Yup, I’ll say it again: SMARTphones make us look STUPID! Typos and inaccurate selection of words from the autocorrect tool, make a message written from a smartphone look awful.
Don’t get me wrong! We all make typos. I’ve made a few (and corrected them) while writing this blog post.
But with smartphones, some of us are so absorbed to touch the ‘right’ keys — and we still don’t very often —, that we let that devious autocorrect tool take over and twist the meaning of our message beyond recognition. Of course, I’m exaggerating… a bit. But a distorted message means, even unintentionally, disrespect to the reader, who has to struggle to understand what we really meant to say. That little autocorrect tool on our mobile phone can be turned off, by the way, if we don’t like it or have trouble controlling it.
Myself, when I type a message on the mobile phone, I feel like I never used a touch keyboard before. And in a way it’s true, because I rarely do, and I end up comparing the experience with what I can do with a real keyboard. I simply don’t like typing on the darn thing! And no, I don’t have such thick fingers. I’ll tell you a little secret: my mother types faster and more accurate on her smartphone than I do! Of course, she’s very… attached of her smartphone. And I’m not.
Typing on a mobile phone and the inherent mistakes is one thing that can be somewhat challenging…
However, typing is not the only thing we need to consider when we write something, regardless of the device we do it on. It’s also the matter of controlling the precipitated flow of thoughts and making our message coherent. So, make sure your sentences and phrases make sense. Also, don’t just assume that if you understand what you’re referring to, the reader will. And this is far more important than distorted messages sent via smartphones, because it affects the logic itself of your messages. If your message is not coherent, you are not credible!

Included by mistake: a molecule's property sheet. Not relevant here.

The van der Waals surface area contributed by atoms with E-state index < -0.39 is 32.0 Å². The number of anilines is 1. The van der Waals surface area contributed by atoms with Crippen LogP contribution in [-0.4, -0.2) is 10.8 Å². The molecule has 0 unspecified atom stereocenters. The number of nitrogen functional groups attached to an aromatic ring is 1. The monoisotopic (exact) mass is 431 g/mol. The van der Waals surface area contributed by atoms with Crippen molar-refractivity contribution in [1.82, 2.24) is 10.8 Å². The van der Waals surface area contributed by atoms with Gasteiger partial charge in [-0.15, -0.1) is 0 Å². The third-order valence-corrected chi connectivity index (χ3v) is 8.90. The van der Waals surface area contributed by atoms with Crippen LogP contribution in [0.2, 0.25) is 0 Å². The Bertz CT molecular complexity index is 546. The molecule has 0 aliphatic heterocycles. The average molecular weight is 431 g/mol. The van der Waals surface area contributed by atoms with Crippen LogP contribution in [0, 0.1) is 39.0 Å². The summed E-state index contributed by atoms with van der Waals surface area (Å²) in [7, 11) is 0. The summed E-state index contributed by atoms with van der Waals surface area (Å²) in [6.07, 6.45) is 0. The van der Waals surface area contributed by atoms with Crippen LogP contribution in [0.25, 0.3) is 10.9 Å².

Here are a few basic tips on how to communicate any message, written or spoken:
- consider the audience for your message; you shouldn’t talk to a child like she’s an adult; you shouldn’t talk to a marketer like he’s a priest etc.
- know the outline of what you’re going to write/say before you start; don’t rush in
- watch your grammar and spelling (doesn’t have to be perfect, unless you are teaching a language or you’re addressing an academic gathering or an elite group); use full sentences in writing (maybe except chat and the like), don’t make the reader guess what you were trying to say.
I am not doing great myself with these tips. For instance, sometimes — but to be fair, not often —, I get emotional and carried away while talking, which I’ve been told, doesn’t suite me. And I agree and work to improve on that.
I hope the tips above will help you improve your communication skills. There are other tips, but let’s start small. And if you have tips or communication issues of your own, do share in the comments below.
I also wrote a blog post a while ago on how to avoid misunderstandings (as in miscommunication).